In the days since Justice Scalia's untimely passing, pundits and scholars have been using the history of Supreme Court nominations and confirmations to make their chosen political point - either that the Senate should or should not confirm a Supreme Court nominee in an Election Year.
These are the simple facts regarding Supreme Court nominations and confirmations in Election Years since the Civil War:
- The last justice confirmed during an Election Year to a vacancy that arose in that year was Justice Cardozo in 1932. When President Hoover nominated Justice Cardozo, he nominated a person of the opposite party.
- The last justice confirmed during an Election Year to a vacancy that arose in that year when the Presidency and the Senate were held by different parties was Justice Fuller in 1888.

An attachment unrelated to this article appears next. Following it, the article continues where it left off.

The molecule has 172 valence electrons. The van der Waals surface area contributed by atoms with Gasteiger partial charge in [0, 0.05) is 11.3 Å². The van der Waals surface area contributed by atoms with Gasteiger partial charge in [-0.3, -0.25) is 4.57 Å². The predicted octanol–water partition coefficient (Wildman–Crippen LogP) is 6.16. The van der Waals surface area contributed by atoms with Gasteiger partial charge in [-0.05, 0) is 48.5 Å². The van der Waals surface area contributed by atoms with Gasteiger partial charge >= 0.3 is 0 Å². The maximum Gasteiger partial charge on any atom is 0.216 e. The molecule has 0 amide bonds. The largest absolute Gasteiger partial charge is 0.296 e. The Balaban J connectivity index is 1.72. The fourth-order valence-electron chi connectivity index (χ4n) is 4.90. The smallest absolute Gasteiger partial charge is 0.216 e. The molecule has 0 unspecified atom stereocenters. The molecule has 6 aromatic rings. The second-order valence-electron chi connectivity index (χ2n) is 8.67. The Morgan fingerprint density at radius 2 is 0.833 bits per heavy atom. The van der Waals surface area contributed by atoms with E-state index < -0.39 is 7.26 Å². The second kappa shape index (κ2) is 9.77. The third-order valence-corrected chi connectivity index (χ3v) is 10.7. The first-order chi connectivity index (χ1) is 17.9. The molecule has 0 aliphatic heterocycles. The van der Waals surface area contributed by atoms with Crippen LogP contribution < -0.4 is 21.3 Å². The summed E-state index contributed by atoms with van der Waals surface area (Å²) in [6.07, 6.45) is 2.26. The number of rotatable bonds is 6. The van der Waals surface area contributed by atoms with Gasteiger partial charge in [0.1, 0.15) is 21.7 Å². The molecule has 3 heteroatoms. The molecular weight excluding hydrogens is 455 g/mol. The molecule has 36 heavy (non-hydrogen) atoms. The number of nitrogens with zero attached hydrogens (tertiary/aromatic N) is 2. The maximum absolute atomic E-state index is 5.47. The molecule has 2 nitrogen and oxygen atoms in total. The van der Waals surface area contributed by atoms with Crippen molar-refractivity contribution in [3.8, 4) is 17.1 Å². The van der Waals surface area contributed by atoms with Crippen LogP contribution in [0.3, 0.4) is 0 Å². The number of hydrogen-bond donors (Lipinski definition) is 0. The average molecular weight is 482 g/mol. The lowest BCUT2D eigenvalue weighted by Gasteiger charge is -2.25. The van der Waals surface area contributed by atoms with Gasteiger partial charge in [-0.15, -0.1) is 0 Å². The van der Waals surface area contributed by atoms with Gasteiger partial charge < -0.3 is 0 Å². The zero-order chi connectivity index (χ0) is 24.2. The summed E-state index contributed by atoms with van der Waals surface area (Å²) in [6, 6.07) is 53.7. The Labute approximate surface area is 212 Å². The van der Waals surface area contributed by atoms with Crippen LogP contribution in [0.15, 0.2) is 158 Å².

- The last justice confirmed during an Election Year to a vacancy that arose in the year prior was Justice Kennedy in 1988. Justice Kennedy was the third nominee to the vacancy. If not for the delay caused by the unprecedented obstruction of President Reagan's first nominee, Judge Robert Bork, the vacancy almost surely would have been filled in 1987.
Prior to 1916, the confirmation process was vastly different from today's extended and highly publicized process. Confirmation hearings were not regularly held, and nominees were frequently confirmed by a voice vote.
Reviewing the actual historical facts in modern judicial confirmations presents a clear picture of Supreme Court nominees not being confirmed in an Election Year to vacancies that occurred in that year.